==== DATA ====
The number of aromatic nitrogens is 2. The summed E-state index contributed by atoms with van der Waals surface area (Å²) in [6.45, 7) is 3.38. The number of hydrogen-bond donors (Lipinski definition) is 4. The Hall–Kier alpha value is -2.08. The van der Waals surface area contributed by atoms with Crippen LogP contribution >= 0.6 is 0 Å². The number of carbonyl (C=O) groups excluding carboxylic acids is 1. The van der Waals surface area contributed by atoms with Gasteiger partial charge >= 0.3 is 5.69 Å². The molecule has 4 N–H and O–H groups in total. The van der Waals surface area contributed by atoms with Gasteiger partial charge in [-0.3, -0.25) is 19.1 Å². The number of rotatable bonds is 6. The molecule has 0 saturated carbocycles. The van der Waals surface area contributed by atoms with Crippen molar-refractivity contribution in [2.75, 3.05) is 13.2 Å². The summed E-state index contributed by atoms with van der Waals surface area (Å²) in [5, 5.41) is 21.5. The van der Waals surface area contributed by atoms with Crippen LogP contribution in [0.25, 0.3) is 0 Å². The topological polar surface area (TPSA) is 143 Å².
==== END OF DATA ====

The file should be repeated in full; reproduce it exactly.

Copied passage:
The number of aromatic nitrogens is 2. The summed E-state index contributed by atoms with van der Waals surface area (Å²) in [6.45, 7) is 3.38. The number of hydrogen-bond donors (Lipinski definition) is 4. The Hall–Kier alpha value is -2.08. The van der Waals surface area contributed by atoms with Crippen LogP contribution >= 0.6 is 0 Å². The number of carbonyl (C=O) groups excluding carboxylic acids is 1. The van der Waals surface area contributed by atoms with Gasteiger partial charge >= 0.3 is 5.69 Å². The molecule has 4 N–H and O–H groups in total. The van der Waals surface area contributed by atoms with Gasteiger partial charge in [-0.3, -0.25) is 19.1 Å². The number of rotatable bonds is 6. The molecule has 0 saturated carbocycles. The van der Waals surface area contributed by atoms with Crippen molar-refractivity contribution in [2.75, 3.05) is 13.2 Å². The summed E-state index contributed by atoms with van der Waals surface area (Å²) in [5, 5.41) is 21.5. The van der Waals surface area contributed by atoms with Crippen LogP contribution in [0.25, 0.3) is 0 Å². The topological polar surface area (TPSA) is 143 Å².